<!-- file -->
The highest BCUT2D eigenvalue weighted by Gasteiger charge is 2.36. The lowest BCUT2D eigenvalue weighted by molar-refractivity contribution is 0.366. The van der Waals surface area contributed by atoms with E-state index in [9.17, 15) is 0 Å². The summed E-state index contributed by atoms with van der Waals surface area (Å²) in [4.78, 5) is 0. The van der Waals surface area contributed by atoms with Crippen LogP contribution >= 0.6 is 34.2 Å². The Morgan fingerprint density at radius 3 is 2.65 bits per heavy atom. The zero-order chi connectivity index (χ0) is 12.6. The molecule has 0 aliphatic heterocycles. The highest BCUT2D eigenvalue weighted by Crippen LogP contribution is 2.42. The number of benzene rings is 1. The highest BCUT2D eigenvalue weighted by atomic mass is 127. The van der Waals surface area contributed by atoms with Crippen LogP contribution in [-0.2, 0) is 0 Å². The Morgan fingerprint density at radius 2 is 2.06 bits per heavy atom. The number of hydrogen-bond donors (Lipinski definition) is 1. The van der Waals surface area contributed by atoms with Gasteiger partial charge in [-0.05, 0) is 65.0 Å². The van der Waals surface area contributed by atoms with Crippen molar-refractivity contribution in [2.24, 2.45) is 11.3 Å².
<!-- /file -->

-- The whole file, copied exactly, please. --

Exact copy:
The highest BCUT2D eigenvalue weighted by Gasteiger charge is 2.36. The lowest BCUT2D eigenvalue weighted by molar-refractivity contribution is 0.366. The van der Waals surface area contributed by atoms with E-state index in [9.17, 15) is 0 Å². The summed E-state index contributed by atoms with van der Waals surface area (Å²) in [4.78, 5) is 0. The van der Waals surface area contributed by atoms with Crippen LogP contribution >= 0.6 is 34.2 Å². The Morgan fingerprint density at radius 3 is 2.65 bits per heavy atom. The zero-order chi connectivity index (χ0) is 12.6. The molecule has 0 aliphatic heterocycles. The highest BCUT2D eigenvalue weighted by Crippen LogP contribution is 2.42. The number of benzene rings is 1. The highest BCUT2D eigenvalue weighted by atomic mass is 127. The van der Waals surface area contributed by atoms with Crippen LogP contribution in [-0.2, 0) is 0 Å². The Morgan fingerprint density at radius 2 is 2.06 bits per heavy atom. The number of hydrogen-bond donors (Lipinski definition) is 1. The van der Waals surface area contributed by atoms with Gasteiger partial charge in [-0.05, 0) is 65.0 Å². The van der Waals surface area contributed by atoms with Crippen molar-refractivity contribution in [2.24, 2.45) is 11.3 Å².